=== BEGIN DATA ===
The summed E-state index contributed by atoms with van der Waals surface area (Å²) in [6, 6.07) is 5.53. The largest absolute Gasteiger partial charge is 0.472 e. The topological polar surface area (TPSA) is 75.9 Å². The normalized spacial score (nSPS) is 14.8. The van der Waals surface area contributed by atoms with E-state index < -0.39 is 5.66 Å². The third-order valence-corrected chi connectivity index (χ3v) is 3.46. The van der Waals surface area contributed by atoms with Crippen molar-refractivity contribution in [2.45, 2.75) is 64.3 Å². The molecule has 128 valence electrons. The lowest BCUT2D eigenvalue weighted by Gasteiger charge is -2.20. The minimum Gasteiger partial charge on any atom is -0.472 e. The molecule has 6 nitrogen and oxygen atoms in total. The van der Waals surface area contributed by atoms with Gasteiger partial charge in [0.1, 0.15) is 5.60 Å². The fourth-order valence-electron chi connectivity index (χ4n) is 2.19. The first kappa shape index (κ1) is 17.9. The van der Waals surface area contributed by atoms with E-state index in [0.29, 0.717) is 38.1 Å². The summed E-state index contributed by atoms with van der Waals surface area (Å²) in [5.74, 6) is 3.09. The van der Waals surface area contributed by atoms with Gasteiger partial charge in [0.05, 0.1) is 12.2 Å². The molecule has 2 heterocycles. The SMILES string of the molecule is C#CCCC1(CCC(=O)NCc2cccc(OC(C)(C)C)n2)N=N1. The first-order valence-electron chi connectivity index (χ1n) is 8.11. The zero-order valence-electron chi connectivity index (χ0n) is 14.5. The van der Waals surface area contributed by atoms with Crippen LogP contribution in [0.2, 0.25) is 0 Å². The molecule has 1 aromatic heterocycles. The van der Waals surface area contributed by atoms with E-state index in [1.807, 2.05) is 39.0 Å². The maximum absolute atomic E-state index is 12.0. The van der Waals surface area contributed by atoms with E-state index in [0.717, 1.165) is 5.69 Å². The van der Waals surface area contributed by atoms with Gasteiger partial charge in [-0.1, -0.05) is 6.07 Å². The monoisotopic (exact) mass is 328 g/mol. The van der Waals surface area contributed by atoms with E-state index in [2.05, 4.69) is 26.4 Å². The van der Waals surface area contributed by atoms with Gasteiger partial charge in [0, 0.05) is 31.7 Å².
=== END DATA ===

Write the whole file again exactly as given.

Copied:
The summed E-state index contributed by atoms with van der Waals surface area (Å²) in [6, 6.07) is 5.53. The largest absolute Gasteiger partial charge is 0.472 e. The topological polar surface area (TPSA) is 75.9 Å². The normalized spacial score (nSPS) is 14.8. The van der Waals surface area contributed by atoms with E-state index < -0.39 is 5.66 Å². The third-order valence-corrected chi connectivity index (χ3v) is 3.46. The van der Waals surface area contributed by atoms with Crippen molar-refractivity contribution in [2.45, 2.75) is 64.3 Å². The molecule has 128 valence electrons. The lowest BCUT2D eigenvalue weighted by Gasteiger charge is -2.20. The minimum Gasteiger partial charge on any atom is -0.472 e. The molecule has 6 nitrogen and oxygen atoms in total. The van der Waals surface area contributed by atoms with Gasteiger partial charge in [0.1, 0.15) is 5.60 Å². The fourth-order valence-electron chi connectivity index (χ4n) is 2.19. The first kappa shape index (κ1) is 17.9. The van der Waals surface area contributed by atoms with E-state index in [0.29, 0.717) is 38.1 Å². The summed E-state index contributed by atoms with van der Waals surface area (Å²) in [5.74, 6) is 3.09. The van der Waals surface area contributed by atoms with Gasteiger partial charge in [0.05, 0.1) is 12.2 Å². The molecule has 2 heterocycles. The SMILES string of the molecule is C#CCCC1(CCC(=O)NCc2cccc(OC(C)(C)C)n2)N=N1. The first-order valence-electron chi connectivity index (χ1n) is 8.11. The zero-order valence-electron chi connectivity index (χ0n) is 14.5. The van der Waals surface area contributed by atoms with Crippen LogP contribution in [0.2, 0.25) is 0 Å². The molecule has 1 aromatic heterocycles. The van der Waals surface area contributed by atoms with E-state index in [1.807, 2.05) is 39.0 Å². The maximum absolute atomic E-state index is 12.0. The van der Waals surface area contributed by atoms with E-state index in [0.717, 1.165) is 5.69 Å². The van der Waals surface area contributed by atoms with Gasteiger partial charge in [-0.1, -0.05) is 6.07 Å². The monoisotopic (exact) mass is 328 g/mol. The van der Waals surface area contributed by atoms with E-state index in [2.05, 4.69) is 26.4 Å². The van der Waals surface area contributed by atoms with Gasteiger partial charge in [0, 0.05) is 31.7 Å².